We see the fiction. We don't see the heart.
I never bought the romance or chemistry between Cath and Levi because I never saw her actually seeing him as someone more than simply his good hair and his always-there presence. He does a lot of nice things for her, but she never seems all that into it. In many ways, she almost expects it. It was surprising to me he continued to seek her out when she was so cold and distant. And it doubly surprised me that she had TWO boys who were interested in her.
Maybe part of the problem is we never know the stakes here. Are there any? At least in Cath's own world, there really aren't. If she gives up the fandom, she loses personal fulfillment. But she would find it at college because there is a world of college to fulfill her. If she's found out as being a huge fanfic writer, what happens? She earns notoriety on campus -- and there is no possible way that there are not other fans of Simon Snow on campus who wouldn't seek her out to develop some sort of social group around their shared passion.
This leads me to the biggest issues in the book, which are the underdeveloped plot points that could have been either dug into further or left out all together. Did Cath and Wren's father need to be seriously unstable? It makes sense, but the turn around and recovery is near-instant. One minute he's hospitalized, and not too long later, he's stable and fine. Likewise, why the sudden reemergence of mom? It seems out of left field that mom would want to suddenly know her girls again, after being out of their entire teen lives. And the turnaround there is also instant. While it's believable so much could and does happen in a year, the way these two events played out was superficial and because they're so big and complex, the surface-level treatment makes them easy to write off.
Wren develops a drinking problem in college, and it's when she's hospitalized that Cather finally has to come face to face with the mom she's been avoiding (and frankly, I was team Cath here on completely avoiding the mother who was out of her life, even though the story read in a way that suggested she should feel guilty and bad about not wanting to reestablish that connection). Since Cath and Wren aren't living together, there's been a giant wedge driven between them at school -- almost to the point they don't even know one another. But we never get to know Wren except through Cath's skewed perception, and it's this one-sided, weak development that in many ways is how Cath herself is propped up as a character. Wren drinks. Wren sleeps with boys. Wren gets hospitalized. Cath, on the other hand, lives in her head, in her fanfic, avoids social interaction, and nothing "bad" happens to her. But with the hospitalization, their relationship is patched up because they're able to "bond" over their thoughts about having mom back in their lives. It's a way-too-cleanly-resolved scene that begged for much more development -- or for being left out all together.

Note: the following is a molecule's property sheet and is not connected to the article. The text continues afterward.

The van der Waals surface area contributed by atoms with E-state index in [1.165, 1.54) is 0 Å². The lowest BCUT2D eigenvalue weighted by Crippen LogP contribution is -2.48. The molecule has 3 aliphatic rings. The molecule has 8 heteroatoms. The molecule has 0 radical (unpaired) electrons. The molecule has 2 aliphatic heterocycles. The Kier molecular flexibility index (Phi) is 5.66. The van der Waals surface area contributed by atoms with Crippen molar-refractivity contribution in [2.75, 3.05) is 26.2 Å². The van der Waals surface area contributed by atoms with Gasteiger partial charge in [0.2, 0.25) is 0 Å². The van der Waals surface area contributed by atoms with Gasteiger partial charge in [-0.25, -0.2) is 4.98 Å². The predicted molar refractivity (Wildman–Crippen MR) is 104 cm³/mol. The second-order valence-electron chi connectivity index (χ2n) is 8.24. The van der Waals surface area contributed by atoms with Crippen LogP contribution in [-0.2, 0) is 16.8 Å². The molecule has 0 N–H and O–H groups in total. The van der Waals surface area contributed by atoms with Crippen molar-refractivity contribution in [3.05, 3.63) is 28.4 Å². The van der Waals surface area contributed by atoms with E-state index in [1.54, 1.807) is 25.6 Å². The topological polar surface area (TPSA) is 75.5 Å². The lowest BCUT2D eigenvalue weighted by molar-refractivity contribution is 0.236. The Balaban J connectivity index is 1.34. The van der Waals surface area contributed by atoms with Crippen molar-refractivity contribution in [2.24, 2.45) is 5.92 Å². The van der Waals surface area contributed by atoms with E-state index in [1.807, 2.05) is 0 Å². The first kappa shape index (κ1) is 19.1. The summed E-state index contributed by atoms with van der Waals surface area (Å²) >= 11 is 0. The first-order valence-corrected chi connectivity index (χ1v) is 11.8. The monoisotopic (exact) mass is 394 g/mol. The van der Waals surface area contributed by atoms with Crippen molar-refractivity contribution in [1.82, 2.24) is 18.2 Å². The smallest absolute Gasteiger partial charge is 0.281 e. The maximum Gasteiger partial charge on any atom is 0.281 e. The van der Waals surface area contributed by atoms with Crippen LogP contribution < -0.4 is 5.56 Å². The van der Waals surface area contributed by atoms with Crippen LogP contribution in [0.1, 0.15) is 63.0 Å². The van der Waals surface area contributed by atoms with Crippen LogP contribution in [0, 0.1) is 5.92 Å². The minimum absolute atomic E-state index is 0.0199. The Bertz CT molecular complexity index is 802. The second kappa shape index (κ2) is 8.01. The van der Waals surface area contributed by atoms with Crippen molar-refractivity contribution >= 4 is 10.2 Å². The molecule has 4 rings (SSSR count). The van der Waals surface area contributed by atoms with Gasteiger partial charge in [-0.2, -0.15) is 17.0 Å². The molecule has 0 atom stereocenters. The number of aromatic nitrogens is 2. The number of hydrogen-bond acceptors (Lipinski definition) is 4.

So with all of that going on, there's another wrench thrown in, and that is that Levi has a learning disorder where he is unable to read. He needs to listen to people reading to him in order to grasp knowledge.
If you're keeping tally at this point, we have the mentally ill father, the absent-but-seeking-connection mother, the sisters who are drifting apart, the sister with a drinking problem, the boy from her fiction class who may be stealing her writing, the teacher who is a stock character that "believes in Cath's potential as a writer," and the potential boyfriend who has a learning disorder. None of these threads alone are bad. It's when they're all thrown into one story -- even if it's meant to be a way of explaining how freshman year at college can feel like an eternity -- that things become unbelievable. They're shallowly developed and unsatisfying. But worse, they don't contribute anything to Cath's character arc.
As mentioned earlier, Cath is inconsistent in the story. She's at one minute very "worldly" -- she talks about how she grew up in the most culturally-rich, ethnically-diverse area of Omaha and she quickly judges her school not for her because of how many blonde, white girls wander around. But then down the road, she talks about how she doesn't know what a ranch is nor does she have any concept of country life. Yes, Omaha is a city. However, Omaha is saddled between Nebraska and Iowa, which base their livelihoods on farming and ranching. If she's so rich culturally, it's shocking to see what she does and doesn't know. She's sheltered but she's not. She writes gay fanfic, which suggests an open-mindedness to her, but she IS so judgmental externally -- she's near shaming people who choose to enjoy sex and she makes a rape joke early on with Levi that felt inappropriate at the moment and even more inappropriate as their relationship actually develops. And her voice and perspective doesn't change. It's one-dimensional.